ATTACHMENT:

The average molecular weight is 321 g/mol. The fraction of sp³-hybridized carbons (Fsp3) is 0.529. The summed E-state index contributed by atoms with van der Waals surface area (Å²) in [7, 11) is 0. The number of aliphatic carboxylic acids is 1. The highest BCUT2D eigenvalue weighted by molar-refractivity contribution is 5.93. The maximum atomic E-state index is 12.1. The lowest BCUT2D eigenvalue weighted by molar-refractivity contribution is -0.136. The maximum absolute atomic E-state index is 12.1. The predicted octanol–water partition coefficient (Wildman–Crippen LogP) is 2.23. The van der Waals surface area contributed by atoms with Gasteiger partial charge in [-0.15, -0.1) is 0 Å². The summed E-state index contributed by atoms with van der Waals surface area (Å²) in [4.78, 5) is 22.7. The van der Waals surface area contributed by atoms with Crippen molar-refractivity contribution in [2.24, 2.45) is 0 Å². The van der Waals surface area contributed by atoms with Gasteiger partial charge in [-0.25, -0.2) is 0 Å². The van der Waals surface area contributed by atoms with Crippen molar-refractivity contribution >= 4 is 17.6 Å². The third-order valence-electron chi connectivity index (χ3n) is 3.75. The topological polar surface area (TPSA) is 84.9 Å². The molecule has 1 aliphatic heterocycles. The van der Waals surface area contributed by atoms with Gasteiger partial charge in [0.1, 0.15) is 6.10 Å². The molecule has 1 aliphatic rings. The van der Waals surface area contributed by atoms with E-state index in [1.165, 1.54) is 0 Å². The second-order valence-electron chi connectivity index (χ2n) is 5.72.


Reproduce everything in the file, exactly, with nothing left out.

The average molecular weight is 321 g/mol. The fraction of sp³-hybridized carbons (Fsp3) is 0.529. The summed E-state index contributed by atoms with van der Waals surface area (Å²) in [7, 11) is 0. The number of aliphatic carboxylic acids is 1. The highest BCUT2D eigenvalue weighted by molar-refractivity contribution is 5.93. The maximum atomic E-state index is 12.1. The lowest BCUT2D eigenvalue weighted by molar-refractivity contribution is -0.136. The maximum absolute atomic E-state index is 12.1. The predicted octanol–water partition coefficient (Wildman–Crippen LogP) is 2.23. The van der Waals surface area contributed by atoms with Gasteiger partial charge in [-0.15, -0.1) is 0 Å². The summed E-state index contributed by atoms with van der Waals surface area (Å²) in [4.78, 5) is 22.7. The van der Waals surface area contributed by atoms with Crippen molar-refractivity contribution in [2.24, 2.45) is 0 Å². The van der Waals surface area contributed by atoms with Gasteiger partial charge in [-0.25, -0.2) is 0 Å². The van der Waals surface area contributed by atoms with Crippen molar-refractivity contribution >= 4 is 17.6 Å². The third-order valence-electron chi connectivity index (χ3n) is 3.75. The topological polar surface area (TPSA) is 84.9 Å². The molecule has 1 aliphatic heterocycles. The van der Waals surface area contributed by atoms with Gasteiger partial charge in [0.1, 0.15) is 6.10 Å². The molecule has 1 aliphatic rings. The van der Waals surface area contributed by atoms with E-state index in [1.165, 1.54) is 0 Å². The second-order valence-electron chi connectivity index (χ2n) is 5.72.